“The origins of Labégorce lie in a large estate in the northern parts of the commune of Margaux which belonged to the Gorce (or Gorsse) family, perhaps as long ago as the 14th Century. The family were originally merchants, gradually climbing the social ladder in Bordeaux, assuming a more aristocratic standing in the community as they did so. They were still the proprietors here in the 18th Century, and documents from that time indicate that there was viticulture on the estate, the vineyards dotted between fields of wheat and pasture where cattle grazed. This was the situation at the time of the French Revolution, when like so many other estates in Bordeaux, Labégorce was divided and sold off, giving rise to three estates that still estate today. The first, that which concerns us here, is Chateau Labégorce and the second is Labégorce-Zédé, named for Pierre Zédé who acquired the estate in 1840. The third is the curiously named L’Abbé Gorsse de Gorsse, an estate long defunct as far as viticulture is concerned, but which is still clearly visible on the currently available maps of the commune. Following the break-up of the original estate the modern-day Labégorce first passed to a gentleman named Capelle, and subsequently changed hands a number of times, most recently coming into the ownership of Hubert Perrodo in 1989.
Perrodo was a wealthy industrialist who made his fortune in the petrochemical industry, having been the founder of Perenco, a company specialising in exploration and the exploitation of fossil fuels. His dream as far as Bordeaux was concerned seems to have been to reunite all three of the above vineyards to recreate the original Labégorce estate, and to this end he subsequently acquired both Labégorce-Zédé and L’Abbé Gorsse de Gorsse. No doubt this would have been a fascinating and very newsworthy project, but it is one that may never now be completed. Perrodo was killed in a skiing accident on holiday in late 2006, and although the estate will now pass to his heirs, its destiny is less certain.
The Labégorce vineyards include three main plots, totalling 70 hectares in all, although only approximately 40 hectares are fully planted up. All three plots lie in the northernmost part of the commune. The largest plot, accounting for about two-thirds, lies just northeast of the fine chateau, which was constructed by the renowned architect Courcelles. There is a second plot around the chateau itself, accounting for about a quarter of all the Labégorce vines, while the smallest plot lies a little further north around the church in Soussans. The vines average 30 years of age, with the oldest vines, of which there are just four hectares, dating from between 1902 and 1950. More date from 1951 to 1985, whereas a quarter date from 1989 when extensive replanting took place. Vineyard practices involve careful use of chemicals, with no herbicide used at all, and yields are typically 50 hl/ha. Harvesting is by hand, and fermentation begins with a short, cold maceration followed by a temperature controlled process. Each parcel of vines, of which there are many, is vinified separately. The blend is 48% Cabernet Sauvignon, 40% Merlot, 10% Cabernet Franc and 2% Petit Verdot. Malolactic fermentation takes place in oak, 30% of which is new, where the wine spends up to fifteen months.” thewinedoctor.com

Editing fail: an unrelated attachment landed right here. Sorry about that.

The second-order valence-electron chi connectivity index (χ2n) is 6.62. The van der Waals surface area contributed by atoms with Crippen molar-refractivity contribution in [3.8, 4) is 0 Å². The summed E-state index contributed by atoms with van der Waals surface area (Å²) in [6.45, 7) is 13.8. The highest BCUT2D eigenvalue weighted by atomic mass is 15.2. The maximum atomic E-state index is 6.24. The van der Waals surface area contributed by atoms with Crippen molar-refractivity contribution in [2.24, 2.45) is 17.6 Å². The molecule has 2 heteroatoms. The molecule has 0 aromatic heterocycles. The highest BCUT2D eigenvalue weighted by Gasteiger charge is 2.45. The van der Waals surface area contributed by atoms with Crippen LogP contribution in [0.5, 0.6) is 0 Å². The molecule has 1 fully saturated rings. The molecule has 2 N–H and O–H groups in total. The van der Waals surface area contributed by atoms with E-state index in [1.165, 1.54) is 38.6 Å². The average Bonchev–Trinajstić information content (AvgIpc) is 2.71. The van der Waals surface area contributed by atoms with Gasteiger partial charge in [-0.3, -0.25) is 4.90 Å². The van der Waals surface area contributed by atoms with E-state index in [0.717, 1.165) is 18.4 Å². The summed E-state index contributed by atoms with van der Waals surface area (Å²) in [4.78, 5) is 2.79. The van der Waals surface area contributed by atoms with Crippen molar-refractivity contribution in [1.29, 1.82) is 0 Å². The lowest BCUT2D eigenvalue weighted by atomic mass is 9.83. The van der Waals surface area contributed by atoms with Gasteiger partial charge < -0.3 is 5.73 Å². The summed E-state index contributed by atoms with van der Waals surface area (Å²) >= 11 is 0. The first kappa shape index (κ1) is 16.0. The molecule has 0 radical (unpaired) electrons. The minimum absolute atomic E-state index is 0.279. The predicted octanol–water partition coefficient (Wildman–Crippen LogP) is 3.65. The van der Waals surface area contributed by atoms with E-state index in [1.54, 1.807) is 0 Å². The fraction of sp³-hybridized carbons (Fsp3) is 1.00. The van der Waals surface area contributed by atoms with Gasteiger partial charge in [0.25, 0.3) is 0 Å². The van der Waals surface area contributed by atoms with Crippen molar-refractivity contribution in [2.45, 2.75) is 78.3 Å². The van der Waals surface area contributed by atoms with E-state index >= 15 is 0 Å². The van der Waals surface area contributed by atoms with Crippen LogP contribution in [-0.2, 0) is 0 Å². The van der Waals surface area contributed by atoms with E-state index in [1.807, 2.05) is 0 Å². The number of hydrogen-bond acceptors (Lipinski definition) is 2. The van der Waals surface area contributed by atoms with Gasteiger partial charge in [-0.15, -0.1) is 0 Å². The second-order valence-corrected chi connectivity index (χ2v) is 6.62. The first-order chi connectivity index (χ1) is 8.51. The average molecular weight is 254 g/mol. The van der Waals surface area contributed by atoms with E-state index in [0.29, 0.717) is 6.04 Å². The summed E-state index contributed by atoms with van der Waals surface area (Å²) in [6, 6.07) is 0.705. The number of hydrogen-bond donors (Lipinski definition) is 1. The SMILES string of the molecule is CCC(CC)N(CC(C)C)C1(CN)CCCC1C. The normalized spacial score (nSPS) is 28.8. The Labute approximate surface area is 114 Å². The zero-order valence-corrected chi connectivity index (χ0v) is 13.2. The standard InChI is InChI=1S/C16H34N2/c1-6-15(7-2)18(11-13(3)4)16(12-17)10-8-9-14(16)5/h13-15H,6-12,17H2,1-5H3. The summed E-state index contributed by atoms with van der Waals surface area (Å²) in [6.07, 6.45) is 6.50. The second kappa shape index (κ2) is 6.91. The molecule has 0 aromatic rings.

2009 Margaux, Chateau Labegorce
“Bright red-ruby. Aromas of roasted plum, currant, blackberry and tar are lifted by a floral topnote and complicated by a whiff of leather. Sweet, silky and densely packed, with impressive thickness of texture leavened by good inner-mouth energy and florality. Fine-grained and very nicely delineated. Finishes long and ripely tannic, with lingering flavors of crushed blackberry, plum, chocolate and minerals. As of this vintage, Labegorce now includes the vines from Labegorce-Zede; new proprietor Hubert Perrodo re-unified these two properties in late 2005, shortly before his death in a skiing accident in late 2006.” Steve Tanzers International Wine Cellar
2001 Margaux, Chateau Labegorce
“Fresh fruit on the nose, dark and exotic, with some sweet oak. Medium bodied, nicely textured wine which again has a good presence on the palate. Still dominated by primary fruit flavours and oak at the moment, but with nicely put together structure.” thewinedoctor.com